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When HP unveiled its Multi Jet Fusion technology in 2016, it was immediately clear that this was a technology that was going to genuinely transform the industry. At the time, 3D printing was still largely a prototyping technology, but HP announced its intention to change that by offering a means of 3D printing end-use polymer parts on a large scale. How quickly things change – just two years later, the Wohlers Report 2018 states that the production of functional parts, including functional prototyping, is now the industry’s leading additive manufacturing use case and that the demand for production-grade parts is expected to grow exponentially.

Although other manufacturers have released 3D printers capable of creating functional parts, HP is in a true market leadership position, shipping more plastic production 3D printers than any other company in the world. Multi Jet Fusion technology has gone in two years from being a brand new introduction to being fully integrated throughout the industry, with more than three million MJF parts produced last year alone.

Today at the Additive Manufacturing Users Group (AMUG) conference, HP showcased some of the customers that have been implementing MJF on a large scale, as well as its own Reinventing HP with Multi Jet Fusion program. When you’ve developed a technology that changes manufacturing, you may as well use it yourself in addition to distributing it worldwide, and HP is announcing its intention to use MJF to transform the design, production and distribution of its own products.

“Our mission is to change the way the world designs and manufacturers with 3D printing. We are seeing an increase in high-volume 3D production as the industry accelerates its journey towards a digital future,” said Stephen Nigro, President of 3D Printing, HP Inc. “Customers are leaning in, driving improved economics, and increasing production of industrial-grade parts – in the last year alone more than three million parts were produced on Multi Jet Fusion and more than 50% are for end use. As one of the largest manufacturers in the world, HP is also leveraging our own technology to transform our product development lifecycle to help lower costs, speed time to market, increase customer satisfaction, and improve sustainability across our business.”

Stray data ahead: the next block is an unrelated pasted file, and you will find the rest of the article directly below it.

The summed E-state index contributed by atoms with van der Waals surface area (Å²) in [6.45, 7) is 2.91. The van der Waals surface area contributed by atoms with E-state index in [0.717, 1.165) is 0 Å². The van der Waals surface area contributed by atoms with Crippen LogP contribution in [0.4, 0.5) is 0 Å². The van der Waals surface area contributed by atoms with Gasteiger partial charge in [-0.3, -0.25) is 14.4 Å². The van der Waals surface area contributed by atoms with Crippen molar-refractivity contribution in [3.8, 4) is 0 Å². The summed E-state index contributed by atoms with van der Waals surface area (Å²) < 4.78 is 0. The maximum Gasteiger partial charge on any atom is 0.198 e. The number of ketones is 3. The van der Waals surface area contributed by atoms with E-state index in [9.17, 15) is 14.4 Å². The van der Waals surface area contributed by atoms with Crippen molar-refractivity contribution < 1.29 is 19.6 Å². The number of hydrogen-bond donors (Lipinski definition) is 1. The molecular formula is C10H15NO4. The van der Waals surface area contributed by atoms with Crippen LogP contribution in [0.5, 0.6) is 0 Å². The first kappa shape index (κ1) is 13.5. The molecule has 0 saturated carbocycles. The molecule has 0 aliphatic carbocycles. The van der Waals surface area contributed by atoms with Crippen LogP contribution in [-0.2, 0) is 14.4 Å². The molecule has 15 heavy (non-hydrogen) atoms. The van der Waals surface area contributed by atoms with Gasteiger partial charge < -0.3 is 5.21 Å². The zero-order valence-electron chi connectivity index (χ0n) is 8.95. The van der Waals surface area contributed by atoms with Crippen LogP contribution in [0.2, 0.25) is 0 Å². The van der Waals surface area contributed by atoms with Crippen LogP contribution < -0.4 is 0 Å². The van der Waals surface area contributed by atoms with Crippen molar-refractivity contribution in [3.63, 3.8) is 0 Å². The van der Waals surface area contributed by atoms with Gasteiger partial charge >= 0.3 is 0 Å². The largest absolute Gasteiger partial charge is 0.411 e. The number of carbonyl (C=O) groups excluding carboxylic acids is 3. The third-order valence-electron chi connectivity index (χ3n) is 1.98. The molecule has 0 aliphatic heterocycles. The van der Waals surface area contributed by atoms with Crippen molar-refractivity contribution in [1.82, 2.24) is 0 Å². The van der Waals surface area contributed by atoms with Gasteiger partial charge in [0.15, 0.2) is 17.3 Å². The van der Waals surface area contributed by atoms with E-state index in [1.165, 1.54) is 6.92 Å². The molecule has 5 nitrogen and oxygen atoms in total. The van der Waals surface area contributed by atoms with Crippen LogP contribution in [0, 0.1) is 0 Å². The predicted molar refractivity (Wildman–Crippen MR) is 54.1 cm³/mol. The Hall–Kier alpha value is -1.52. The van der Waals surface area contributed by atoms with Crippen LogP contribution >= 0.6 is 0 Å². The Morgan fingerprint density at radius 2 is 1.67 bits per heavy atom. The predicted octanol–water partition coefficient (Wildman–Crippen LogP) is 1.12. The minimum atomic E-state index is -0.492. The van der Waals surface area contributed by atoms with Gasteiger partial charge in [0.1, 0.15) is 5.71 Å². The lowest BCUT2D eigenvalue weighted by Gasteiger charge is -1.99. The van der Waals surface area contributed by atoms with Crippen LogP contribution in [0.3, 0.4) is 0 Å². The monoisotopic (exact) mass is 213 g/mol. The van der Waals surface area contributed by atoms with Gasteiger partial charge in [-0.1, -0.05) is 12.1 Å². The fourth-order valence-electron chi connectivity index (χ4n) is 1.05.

Multi Jet Fusion technology can be used not just to produce HP products, but to produce itself – more than 50% of the custom plastic parts inside the Jet Fusion 4200, and over 140 parts within the new Jet Fusion 300/500 series, can be 3D printed with MJF technology. According to HP, this is believed to be the largest number of 3D printed parts within any product in the world. The redesign and 3D printing of these parts offers higher performance in areas such as increased air flow, lightweighting, and optimization for space constraints, as well as lower costs and increased manufacturing flexibility as it reduces tooling and assembly time and costs.

In terms of other products, a key part of HP’s Large Format Printers was redesigned to make use of topological optimization and is entering mass production with a 93% weight reduction, 50% cost reduction and a 95x carbon footprint reduction versus the original aluminum machined part. MJF parts have also been included in the HP ENVY ISS, the 2D printer designed to replace the existing printers on the International Space Station. HP expedited the development of its HP 3D High Reusability Glass Beads Material to produce 11 parts for the ENVY ISS, including a specially designed output tray to meet NASA requirements.